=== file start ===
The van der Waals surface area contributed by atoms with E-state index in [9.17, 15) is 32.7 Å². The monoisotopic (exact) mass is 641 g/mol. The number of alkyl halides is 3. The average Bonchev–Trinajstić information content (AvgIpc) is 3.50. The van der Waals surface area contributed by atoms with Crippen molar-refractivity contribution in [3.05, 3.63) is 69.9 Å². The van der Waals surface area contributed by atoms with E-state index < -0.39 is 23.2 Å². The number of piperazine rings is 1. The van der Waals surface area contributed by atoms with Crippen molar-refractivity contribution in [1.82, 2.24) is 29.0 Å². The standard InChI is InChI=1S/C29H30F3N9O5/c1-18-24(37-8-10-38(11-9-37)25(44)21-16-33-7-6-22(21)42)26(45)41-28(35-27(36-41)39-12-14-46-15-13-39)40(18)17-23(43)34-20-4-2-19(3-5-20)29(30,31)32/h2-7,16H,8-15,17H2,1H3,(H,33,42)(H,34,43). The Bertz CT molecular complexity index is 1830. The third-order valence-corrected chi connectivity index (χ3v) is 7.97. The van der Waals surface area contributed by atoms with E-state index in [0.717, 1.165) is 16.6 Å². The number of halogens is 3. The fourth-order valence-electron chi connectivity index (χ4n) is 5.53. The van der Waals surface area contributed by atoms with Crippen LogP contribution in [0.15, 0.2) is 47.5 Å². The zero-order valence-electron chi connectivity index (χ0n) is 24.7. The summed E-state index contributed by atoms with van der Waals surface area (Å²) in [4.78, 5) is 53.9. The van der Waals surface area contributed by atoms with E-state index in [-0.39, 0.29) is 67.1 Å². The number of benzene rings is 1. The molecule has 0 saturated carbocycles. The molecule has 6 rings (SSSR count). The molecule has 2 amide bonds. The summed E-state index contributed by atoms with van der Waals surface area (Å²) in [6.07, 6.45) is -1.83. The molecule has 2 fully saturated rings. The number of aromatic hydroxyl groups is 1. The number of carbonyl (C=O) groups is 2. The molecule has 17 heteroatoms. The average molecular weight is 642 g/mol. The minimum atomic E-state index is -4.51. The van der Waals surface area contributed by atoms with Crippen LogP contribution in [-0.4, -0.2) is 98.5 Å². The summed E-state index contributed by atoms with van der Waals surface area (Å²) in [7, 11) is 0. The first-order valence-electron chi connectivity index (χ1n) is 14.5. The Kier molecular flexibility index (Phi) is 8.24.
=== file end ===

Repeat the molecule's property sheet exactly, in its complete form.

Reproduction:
The van der Waals surface area contributed by atoms with E-state index in [9.17, 15) is 32.7 Å². The monoisotopic (exact) mass is 641 g/mol. The number of alkyl halides is 3. The average Bonchev–Trinajstić information content (AvgIpc) is 3.50. The van der Waals surface area contributed by atoms with Crippen molar-refractivity contribution in [3.05, 3.63) is 69.9 Å². The van der Waals surface area contributed by atoms with E-state index < -0.39 is 23.2 Å². The number of piperazine rings is 1. The van der Waals surface area contributed by atoms with Crippen molar-refractivity contribution in [1.82, 2.24) is 29.0 Å². The standard InChI is InChI=1S/C29H30F3N9O5/c1-18-24(37-8-10-38(11-9-37)25(44)21-16-33-7-6-22(21)42)26(45)41-28(35-27(36-41)39-12-14-46-15-13-39)40(18)17-23(43)34-20-4-2-19(3-5-20)29(30,31)32/h2-7,16H,8-15,17H2,1H3,(H,33,42)(H,34,43). The Bertz CT molecular complexity index is 1830. The third-order valence-corrected chi connectivity index (χ3v) is 7.97. The van der Waals surface area contributed by atoms with E-state index in [0.717, 1.165) is 16.6 Å². The number of halogens is 3. The fourth-order valence-electron chi connectivity index (χ4n) is 5.53. The van der Waals surface area contributed by atoms with Crippen LogP contribution in [0.15, 0.2) is 47.5 Å². The zero-order valence-electron chi connectivity index (χ0n) is 24.7. The summed E-state index contributed by atoms with van der Waals surface area (Å²) in [4.78, 5) is 53.9. The van der Waals surface area contributed by atoms with E-state index in [-0.39, 0.29) is 67.1 Å². The number of benzene rings is 1. The molecule has 0 saturated carbocycles. The molecule has 6 rings (SSSR count). The molecule has 2 amide bonds. The summed E-state index contributed by atoms with van der Waals surface area (Å²) in [6.07, 6.45) is -1.83. The molecule has 2 fully saturated rings. The number of aromatic hydroxyl groups is 1. The number of carbonyl (C=O) groups is 2. The molecule has 17 heteroatoms. The average molecular weight is 642 g/mol. The minimum atomic E-state index is -4.51. The van der Waals surface area contributed by atoms with Crippen LogP contribution in [-0.4, -0.2) is 98.5 Å². The summed E-state index contributed by atoms with van der Waals surface area (Å²) in [7, 11) is 0. The first-order valence-electron chi connectivity index (χ1n) is 14.5. The Kier molecular flexibility index (Phi) is 8.24.